Wedding, Army, celebration
My little hotty on the day we got married.

Two tours in Iraq

Of course, I’d be remiss if I didn’t mention Ron has served two tours over seas. Both times he was deployed to Iraq totaling 27 months in country. At one point I pondered, should I be counting these as years we were married? After all 15 months is longer than some even stay separated.  Sure we worked to stay in touch. We found time to talk on the phone and hear each others voice. Times get hard, we all know that. But when we love is present, when you know your love for each other is enough it’s okay.  Looking back on those deployments it doesn’t feel like he was ever gone. Maybe it’s selective, maybe I’m crazy. Either way it seems like we were always together. Perhaps he sees it differently than me.

Regardless how you look back on deployments  once two anniversaries go by in one deployment, you start to question what you are celebrating?  With technology we were able to stay connected despite the physical distance between us. His first deployment was to Balad and the second was Speicher.

When You Are Loved, You Are Loved

germany, army, overseas
SSG Harding when we first arrived in Germany. Can we get the greens back already?

SFC Harding is nothing short of a well loved man.  His soldiers and proud wife certainly think so.  We can’t be proud of everything we do in this life, but the education we impart on others and the compassion you show in a time of need implores others to do the same. I think like most of us, the best we can do is leave a legacy behind.  We can’t force anyone to see anything from our perspective. If that legacy helps even one soldier stay safe, count your career as a success.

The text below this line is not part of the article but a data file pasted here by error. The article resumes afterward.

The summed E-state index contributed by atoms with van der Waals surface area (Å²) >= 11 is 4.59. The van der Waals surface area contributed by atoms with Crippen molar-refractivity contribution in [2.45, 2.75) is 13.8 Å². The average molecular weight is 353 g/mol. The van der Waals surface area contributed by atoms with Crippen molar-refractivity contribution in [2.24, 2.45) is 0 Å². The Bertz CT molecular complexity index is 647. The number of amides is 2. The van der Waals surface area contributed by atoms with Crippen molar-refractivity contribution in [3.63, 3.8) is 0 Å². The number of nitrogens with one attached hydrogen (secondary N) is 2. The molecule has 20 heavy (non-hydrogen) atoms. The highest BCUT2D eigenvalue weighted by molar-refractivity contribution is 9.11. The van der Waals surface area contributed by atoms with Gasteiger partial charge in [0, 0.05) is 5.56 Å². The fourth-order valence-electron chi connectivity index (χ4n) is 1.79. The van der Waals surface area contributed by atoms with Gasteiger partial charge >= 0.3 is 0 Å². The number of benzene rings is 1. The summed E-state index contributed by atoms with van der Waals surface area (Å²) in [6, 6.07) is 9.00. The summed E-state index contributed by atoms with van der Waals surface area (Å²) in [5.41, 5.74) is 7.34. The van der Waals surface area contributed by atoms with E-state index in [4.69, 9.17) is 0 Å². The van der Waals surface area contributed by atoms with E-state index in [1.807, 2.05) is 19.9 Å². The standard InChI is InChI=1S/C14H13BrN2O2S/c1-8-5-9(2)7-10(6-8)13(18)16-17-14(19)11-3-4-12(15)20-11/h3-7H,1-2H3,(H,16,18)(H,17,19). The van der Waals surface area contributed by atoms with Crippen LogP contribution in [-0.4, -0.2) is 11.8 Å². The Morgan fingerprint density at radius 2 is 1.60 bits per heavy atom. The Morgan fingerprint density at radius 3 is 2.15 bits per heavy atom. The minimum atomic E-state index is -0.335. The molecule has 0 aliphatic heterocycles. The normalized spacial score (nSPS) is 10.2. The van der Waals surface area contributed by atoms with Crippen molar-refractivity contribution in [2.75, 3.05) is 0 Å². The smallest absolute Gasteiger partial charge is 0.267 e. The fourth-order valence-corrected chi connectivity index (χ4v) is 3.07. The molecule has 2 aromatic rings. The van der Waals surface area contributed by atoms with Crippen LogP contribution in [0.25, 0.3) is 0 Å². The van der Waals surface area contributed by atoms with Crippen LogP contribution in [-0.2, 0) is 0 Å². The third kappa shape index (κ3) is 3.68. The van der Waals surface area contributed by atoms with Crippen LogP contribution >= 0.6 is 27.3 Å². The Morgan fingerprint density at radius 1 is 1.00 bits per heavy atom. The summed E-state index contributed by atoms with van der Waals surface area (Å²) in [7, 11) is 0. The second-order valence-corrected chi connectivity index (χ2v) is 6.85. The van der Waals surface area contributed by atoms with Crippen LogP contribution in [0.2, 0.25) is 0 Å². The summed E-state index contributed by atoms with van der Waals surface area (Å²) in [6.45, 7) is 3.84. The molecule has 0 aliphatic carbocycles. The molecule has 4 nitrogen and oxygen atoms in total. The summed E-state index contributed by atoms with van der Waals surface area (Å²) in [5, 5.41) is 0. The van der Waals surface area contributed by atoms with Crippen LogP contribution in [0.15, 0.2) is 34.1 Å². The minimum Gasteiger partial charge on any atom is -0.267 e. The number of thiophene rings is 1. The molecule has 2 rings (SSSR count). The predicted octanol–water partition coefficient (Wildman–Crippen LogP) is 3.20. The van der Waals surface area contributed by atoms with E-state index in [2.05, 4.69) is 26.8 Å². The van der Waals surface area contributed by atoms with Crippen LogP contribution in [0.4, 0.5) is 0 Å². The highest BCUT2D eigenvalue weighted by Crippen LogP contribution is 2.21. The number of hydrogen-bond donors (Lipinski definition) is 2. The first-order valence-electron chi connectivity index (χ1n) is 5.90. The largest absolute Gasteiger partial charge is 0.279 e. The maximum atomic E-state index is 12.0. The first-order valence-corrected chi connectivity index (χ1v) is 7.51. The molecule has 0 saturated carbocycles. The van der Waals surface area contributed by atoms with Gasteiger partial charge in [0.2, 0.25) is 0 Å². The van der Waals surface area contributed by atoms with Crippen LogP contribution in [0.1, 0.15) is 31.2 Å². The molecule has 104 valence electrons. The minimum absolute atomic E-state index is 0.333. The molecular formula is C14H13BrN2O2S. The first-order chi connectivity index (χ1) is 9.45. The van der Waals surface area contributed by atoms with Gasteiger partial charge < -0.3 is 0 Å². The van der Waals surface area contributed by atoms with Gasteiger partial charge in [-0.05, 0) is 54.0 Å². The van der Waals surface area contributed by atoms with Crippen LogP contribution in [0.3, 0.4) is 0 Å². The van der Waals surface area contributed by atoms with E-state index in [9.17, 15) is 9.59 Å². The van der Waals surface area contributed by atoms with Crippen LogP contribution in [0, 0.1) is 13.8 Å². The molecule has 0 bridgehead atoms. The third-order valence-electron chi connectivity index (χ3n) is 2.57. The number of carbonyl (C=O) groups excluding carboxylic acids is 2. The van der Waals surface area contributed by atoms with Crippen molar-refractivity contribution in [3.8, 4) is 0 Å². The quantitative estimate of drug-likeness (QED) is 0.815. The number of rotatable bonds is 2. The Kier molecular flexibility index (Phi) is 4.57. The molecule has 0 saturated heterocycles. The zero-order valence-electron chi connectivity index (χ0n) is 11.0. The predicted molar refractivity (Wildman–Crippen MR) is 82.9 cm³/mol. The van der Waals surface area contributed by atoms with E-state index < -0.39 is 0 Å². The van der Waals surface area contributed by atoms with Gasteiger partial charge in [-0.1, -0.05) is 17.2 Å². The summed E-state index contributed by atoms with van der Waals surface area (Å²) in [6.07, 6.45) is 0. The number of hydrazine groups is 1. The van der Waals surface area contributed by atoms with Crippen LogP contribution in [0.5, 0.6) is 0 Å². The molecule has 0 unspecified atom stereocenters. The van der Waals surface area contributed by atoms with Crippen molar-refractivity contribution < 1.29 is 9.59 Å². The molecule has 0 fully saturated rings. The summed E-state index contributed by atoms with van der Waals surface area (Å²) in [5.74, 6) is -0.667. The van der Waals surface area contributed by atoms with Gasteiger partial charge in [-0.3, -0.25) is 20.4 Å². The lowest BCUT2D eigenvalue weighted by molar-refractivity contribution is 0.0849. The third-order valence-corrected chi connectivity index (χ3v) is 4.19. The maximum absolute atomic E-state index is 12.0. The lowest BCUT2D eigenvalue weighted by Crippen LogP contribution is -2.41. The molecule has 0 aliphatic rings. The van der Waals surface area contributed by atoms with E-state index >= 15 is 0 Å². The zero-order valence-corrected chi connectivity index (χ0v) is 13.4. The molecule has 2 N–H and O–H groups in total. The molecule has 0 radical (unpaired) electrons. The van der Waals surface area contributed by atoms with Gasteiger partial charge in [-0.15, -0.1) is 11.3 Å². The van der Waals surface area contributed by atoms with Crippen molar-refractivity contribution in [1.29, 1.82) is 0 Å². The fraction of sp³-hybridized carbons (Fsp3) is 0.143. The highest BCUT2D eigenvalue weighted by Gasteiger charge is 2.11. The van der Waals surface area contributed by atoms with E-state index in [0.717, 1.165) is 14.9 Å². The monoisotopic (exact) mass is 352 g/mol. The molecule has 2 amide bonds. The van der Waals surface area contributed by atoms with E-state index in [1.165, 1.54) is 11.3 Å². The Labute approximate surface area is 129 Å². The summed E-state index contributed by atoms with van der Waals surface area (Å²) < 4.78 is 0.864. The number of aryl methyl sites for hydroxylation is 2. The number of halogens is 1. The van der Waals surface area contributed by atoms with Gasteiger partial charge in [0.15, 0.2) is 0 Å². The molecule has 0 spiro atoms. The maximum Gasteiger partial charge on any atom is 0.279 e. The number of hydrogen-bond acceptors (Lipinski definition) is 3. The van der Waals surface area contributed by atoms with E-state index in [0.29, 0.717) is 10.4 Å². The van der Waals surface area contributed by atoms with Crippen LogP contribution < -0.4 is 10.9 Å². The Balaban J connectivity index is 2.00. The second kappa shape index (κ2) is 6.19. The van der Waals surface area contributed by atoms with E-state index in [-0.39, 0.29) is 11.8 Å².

Much in the same way I’m proud of him, I hope he’s proud of me. I can only hope that I’ve been a good enough wife. Provided the support he needed. Of course, if you ask me I would say no. On a personal note I think we are harder on ourselves than others are. For that reason alone I want to create a place for our service members on my blog. A service member should never question if what they didn’t meant anything or if they had a contribution on the world. The answer is yes. No matter how small or insignificant you may think, your contribution is valued. It’s important and America is grateful. So stand tall and hold your head high. You have much to be proud of.

Submit Your Service Member

If you are a service member, or know someone who is please let me now. I would love and be honored to feature them on my blog. By utilizing the contact us, just send me the following information and be sure to include your email.

Name, rank & photo (however many you like)

Branch of service

Years of service

Active, retired or separated

Deployed? If so, when?

Anything you would like included, talents, hobbies, ect. If separated, what are you doing now?